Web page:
Carbon footprint by embodied carbon, 1 year and 10 year operational carbon for three climate zones

Carbon footprint of a foam-home, a high performance low carbon home and an older home, by embodied carbon, 1 year and 10 year operational carbon for three climate zones

This graph shows the embodied carbon of a high performance building using foam insulation, a best-practice low-carbon building and a largely un-insulated low-carbon building in different climate zones. Note that with best practice, there can be almost 10 years of operating energy before the building has the carbon footprint of a foam-based high performance house. And that’s without taking any sequestration into account! Obviously, we want to avoid the huge footprint of poorly insulated buildings, but ideally we want to do so in a low-carbon way. If we can build a low carbon home and use it for 7-8 years before we have the carbon footprint of a foam home, this is the option we should pursue!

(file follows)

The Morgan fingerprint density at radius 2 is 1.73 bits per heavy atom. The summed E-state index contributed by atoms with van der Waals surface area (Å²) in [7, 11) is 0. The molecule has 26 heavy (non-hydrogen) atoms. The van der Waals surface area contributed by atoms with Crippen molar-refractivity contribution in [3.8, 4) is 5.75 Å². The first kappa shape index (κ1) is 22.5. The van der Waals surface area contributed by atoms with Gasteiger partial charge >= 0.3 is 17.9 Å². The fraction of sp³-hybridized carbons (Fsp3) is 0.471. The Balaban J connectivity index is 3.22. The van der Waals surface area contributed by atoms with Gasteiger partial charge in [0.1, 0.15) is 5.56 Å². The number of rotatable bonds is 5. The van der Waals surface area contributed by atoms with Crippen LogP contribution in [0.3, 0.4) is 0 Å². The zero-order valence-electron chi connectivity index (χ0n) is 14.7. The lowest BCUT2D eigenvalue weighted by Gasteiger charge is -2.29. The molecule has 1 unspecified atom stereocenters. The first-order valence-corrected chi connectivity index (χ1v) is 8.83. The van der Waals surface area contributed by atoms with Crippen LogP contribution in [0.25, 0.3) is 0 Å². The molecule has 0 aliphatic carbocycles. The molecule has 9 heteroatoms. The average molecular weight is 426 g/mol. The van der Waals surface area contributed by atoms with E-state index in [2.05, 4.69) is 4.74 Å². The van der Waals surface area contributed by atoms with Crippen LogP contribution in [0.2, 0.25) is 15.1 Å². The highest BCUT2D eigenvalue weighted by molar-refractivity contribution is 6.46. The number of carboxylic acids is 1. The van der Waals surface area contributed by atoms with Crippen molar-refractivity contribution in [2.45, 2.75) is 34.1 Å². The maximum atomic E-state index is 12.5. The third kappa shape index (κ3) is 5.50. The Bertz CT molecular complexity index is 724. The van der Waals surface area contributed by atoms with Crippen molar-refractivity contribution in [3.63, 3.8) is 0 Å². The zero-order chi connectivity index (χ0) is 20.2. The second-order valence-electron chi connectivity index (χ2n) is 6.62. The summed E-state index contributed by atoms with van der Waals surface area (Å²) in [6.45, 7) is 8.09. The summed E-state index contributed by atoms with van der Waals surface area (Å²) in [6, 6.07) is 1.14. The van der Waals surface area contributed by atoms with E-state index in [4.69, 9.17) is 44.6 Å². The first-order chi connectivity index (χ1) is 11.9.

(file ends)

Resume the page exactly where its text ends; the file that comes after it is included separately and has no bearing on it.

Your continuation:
No small effect
There were over 220,000 new homes built in Canada in 2014. Using conventional materials, these homes account for over 3 million metric tonnes of CO2 output. Using best low-carbon building practices can eliminate that altogether, and could even contribute 0.5 million tonnes of sequestration… more than 3.5 million metric tonnes of CO2 reduction!

Canada’s commitments under the Copenhagen Accord call for us to reduce about 127 megatons of CO2 given 2013 output figures. A move to building carbon-conscious homes could get us almost 3 percent of that target, in one industry, with little need for re-tooling or re-training of trades AND using materials that are harvested and produced in Canada. As a bonus, such homes are not necessarily any more expensive or difficult to build.

Kind of puts a positive spin on things, no?

Why We Love Earthen Floors

Take one step – especially with bare feet – on an earthen floor and chances are you will be sold on the idea. You will want an earthen floor of your own. And not only will you be making happy feet when you choose an earthen floor, you’ll be making one of the most radical-yet-simple sustainable building choices… one that could dramatically reduce the environmental impacts of the built environment in a meaningful way.

earthen floor workshop and how-to

Clay, sand, fiber… that’s it!

A true game-changer